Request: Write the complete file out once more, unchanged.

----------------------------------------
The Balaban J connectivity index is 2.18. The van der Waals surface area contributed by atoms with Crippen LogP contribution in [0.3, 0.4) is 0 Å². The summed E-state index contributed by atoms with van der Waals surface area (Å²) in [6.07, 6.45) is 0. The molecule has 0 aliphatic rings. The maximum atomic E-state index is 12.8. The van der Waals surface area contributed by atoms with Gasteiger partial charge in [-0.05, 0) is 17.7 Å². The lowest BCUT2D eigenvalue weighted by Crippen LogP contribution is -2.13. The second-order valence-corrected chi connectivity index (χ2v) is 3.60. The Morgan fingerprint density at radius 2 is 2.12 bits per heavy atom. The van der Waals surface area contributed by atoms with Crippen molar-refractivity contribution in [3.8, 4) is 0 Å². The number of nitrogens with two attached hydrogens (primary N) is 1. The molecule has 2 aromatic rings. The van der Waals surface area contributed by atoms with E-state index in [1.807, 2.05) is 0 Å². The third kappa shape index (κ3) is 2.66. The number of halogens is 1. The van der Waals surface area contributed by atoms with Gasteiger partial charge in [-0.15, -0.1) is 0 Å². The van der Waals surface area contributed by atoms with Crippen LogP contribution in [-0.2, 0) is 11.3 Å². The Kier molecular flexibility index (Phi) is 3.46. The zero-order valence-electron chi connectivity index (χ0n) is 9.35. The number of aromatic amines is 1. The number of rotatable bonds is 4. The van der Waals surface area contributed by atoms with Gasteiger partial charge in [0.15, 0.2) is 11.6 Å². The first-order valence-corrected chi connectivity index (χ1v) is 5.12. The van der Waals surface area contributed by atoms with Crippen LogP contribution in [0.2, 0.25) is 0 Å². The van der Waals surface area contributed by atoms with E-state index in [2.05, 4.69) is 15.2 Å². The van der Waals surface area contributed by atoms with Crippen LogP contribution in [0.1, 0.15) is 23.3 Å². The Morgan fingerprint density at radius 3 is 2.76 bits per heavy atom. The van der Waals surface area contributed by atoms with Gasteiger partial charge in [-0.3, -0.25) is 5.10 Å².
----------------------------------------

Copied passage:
The Balaban J connectivity index is 2.18. The van der Waals surface area contributed by atoms with Crippen LogP contribution in [0.3, 0.4) is 0 Å². The summed E-state index contributed by atoms with van der Waals surface area (Å²) in [6.07, 6.45) is 0. The molecule has 0 aliphatic rings. The maximum atomic E-state index is 12.8. The van der Waals surface area contributed by atoms with Gasteiger partial charge in [-0.05, 0) is 17.7 Å². The lowest BCUT2D eigenvalue weighted by Crippen LogP contribution is -2.13. The second-order valence-corrected chi connectivity index (χ2v) is 3.60. The Morgan fingerprint density at radius 2 is 2.12 bits per heavy atom. The van der Waals surface area contributed by atoms with Crippen molar-refractivity contribution in [3.8, 4) is 0 Å². The number of nitrogens with two attached hydrogens (primary N) is 1. The molecule has 2 aromatic rings. The van der Waals surface area contributed by atoms with E-state index in [1.807, 2.05) is 0 Å². The third kappa shape index (κ3) is 2.66. The number of halogens is 1. The van der Waals surface area contributed by atoms with Gasteiger partial charge in [-0.15, -0.1) is 0 Å². The van der Waals surface area contributed by atoms with Crippen LogP contribution in [-0.2, 0) is 11.3 Å². The Kier molecular flexibility index (Phi) is 3.46. The zero-order valence-electron chi connectivity index (χ0n) is 9.35. The number of aromatic amines is 1. The number of rotatable bonds is 4. The van der Waals surface area contributed by atoms with Gasteiger partial charge in [0.15, 0.2) is 11.6 Å². The first-order valence-corrected chi connectivity index (χ1v) is 5.12. The van der Waals surface area contributed by atoms with Crippen LogP contribution in [0.2, 0.25) is 0 Å². The van der Waals surface area contributed by atoms with E-state index in [2.05, 4.69) is 15.2 Å². The van der Waals surface area contributed by atoms with Crippen LogP contribution in [0.1, 0.15) is 23.3 Å². The Morgan fingerprint density at radius 3 is 2.76 bits per heavy atom. The van der Waals surface area contributed by atoms with Gasteiger partial charge in [-0.3, -0.25) is 5.10 Å².